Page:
The interactive music experience: Lapan and Edmonson don’t just want customers to buy music — they also want them to explore it at one of the café’s listening stations.

Along the wall, customers can cozy up to a retro-looking machine (it’s an iPad in a custom case), hook up some headphones and zone out to one of the many playlists put together by Lapan, Edmonson and the Songbyrd staff. Customers can also sample the albums available for sale.

And Lapan says the musical exploration doesn’t end at the door. He hopes people follow Songbyrd’s playlists and music selections online too.

“We’re anchored in this physical space, but we can have a reach that goes beyond that,” he says.

Songbyrd also has something for those who are more interested in making music than listening to it: It’s a 1947 Voice-O-Graph — a recording booth that allows customers to make their own record.

“It’s got amazing acoustics when you walk into this tiny little box; it’s about the size of a British phone booth,” Edmonson says about the Voice-O-Graph.

“It vacuum-sucks up this uncut 45 and then drops it off. And it has a hot needle that actually records your voice directly onto it. So it’s an instant 45 that you get.”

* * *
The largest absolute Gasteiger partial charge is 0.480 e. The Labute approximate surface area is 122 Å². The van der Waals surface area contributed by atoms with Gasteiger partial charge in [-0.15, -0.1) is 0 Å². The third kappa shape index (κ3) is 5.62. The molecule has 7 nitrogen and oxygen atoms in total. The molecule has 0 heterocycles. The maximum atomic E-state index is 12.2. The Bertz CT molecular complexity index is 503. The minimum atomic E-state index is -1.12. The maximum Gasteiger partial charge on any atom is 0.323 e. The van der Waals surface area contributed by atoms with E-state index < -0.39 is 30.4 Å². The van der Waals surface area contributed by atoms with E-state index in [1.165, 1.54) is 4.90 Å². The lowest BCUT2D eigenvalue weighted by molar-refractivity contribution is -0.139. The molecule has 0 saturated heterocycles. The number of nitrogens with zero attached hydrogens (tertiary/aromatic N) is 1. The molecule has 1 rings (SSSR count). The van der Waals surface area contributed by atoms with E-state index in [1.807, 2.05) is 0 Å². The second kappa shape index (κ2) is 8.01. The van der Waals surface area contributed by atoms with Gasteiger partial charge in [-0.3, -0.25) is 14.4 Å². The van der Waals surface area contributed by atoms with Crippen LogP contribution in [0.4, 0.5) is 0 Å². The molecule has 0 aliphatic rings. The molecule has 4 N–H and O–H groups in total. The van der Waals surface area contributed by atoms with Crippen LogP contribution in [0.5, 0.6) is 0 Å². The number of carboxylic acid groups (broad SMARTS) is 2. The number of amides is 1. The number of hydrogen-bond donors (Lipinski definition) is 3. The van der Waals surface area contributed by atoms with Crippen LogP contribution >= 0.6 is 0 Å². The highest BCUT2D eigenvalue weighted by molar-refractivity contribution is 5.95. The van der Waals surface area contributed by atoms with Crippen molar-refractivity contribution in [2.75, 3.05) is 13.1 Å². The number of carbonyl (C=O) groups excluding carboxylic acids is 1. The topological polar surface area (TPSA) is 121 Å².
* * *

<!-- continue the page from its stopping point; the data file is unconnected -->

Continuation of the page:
Lapan adds: “Aside from what you can do in it, it’s this little mini visual representation of how a record is made. You can look in the window: You see the record go over, you see it cut, and you see it played back. It’s just a cool way to connect with seeing a piece of vinyl being made.”

The two co-owners purchased the piece of equipment from a man in Maryland who refurbishes and sells Voice-O-Graphs. (Jack White and Neil Young have one as well.) And while the booth is up and running at Songbyrd, it’s not quite ready for the public.

“It’s a very persnickety piece of equipment,” Edmonson says, adding that it needs further calibration before customers can make their next no. 1 single.

The next act: Readying the Voice-O-Graph for the public isn’t the only thing in the pipeline at Songbyrd. Lapan and Edmonson are taking the food and music up an octave at their soon-to-be space next door, called Songbyrd Music House.

Edmonson describes the addition as a “bistro and bar that’s music-centric.” She says expect a formal food menu and a local craft cocktail and beer program.

As far as the music goes, Lapan says, “That’s where we’ll do more robust music programming.”

Edmonson hopes Songbyrd Record Café and Songbyrd Music House offer the neighborhood two new and unique ways to consume music and food.

“I think Adams Morgan is evolving into a pretty eclectic food and drinking scene — not just what it’s known for on Friday and Saturday nights,” she says.

Lapan agrees. “There’s always been a lot of residential density around here and there’s more coming, so I think it’s as desirable of a neighborhood to live as it’s ever been. I think Adams Morgan is headed in a good direction, honestly.”

Edmonson and Lapan don’t have an exact opening date for Songbyrd Music House, but say it’s “very soon.”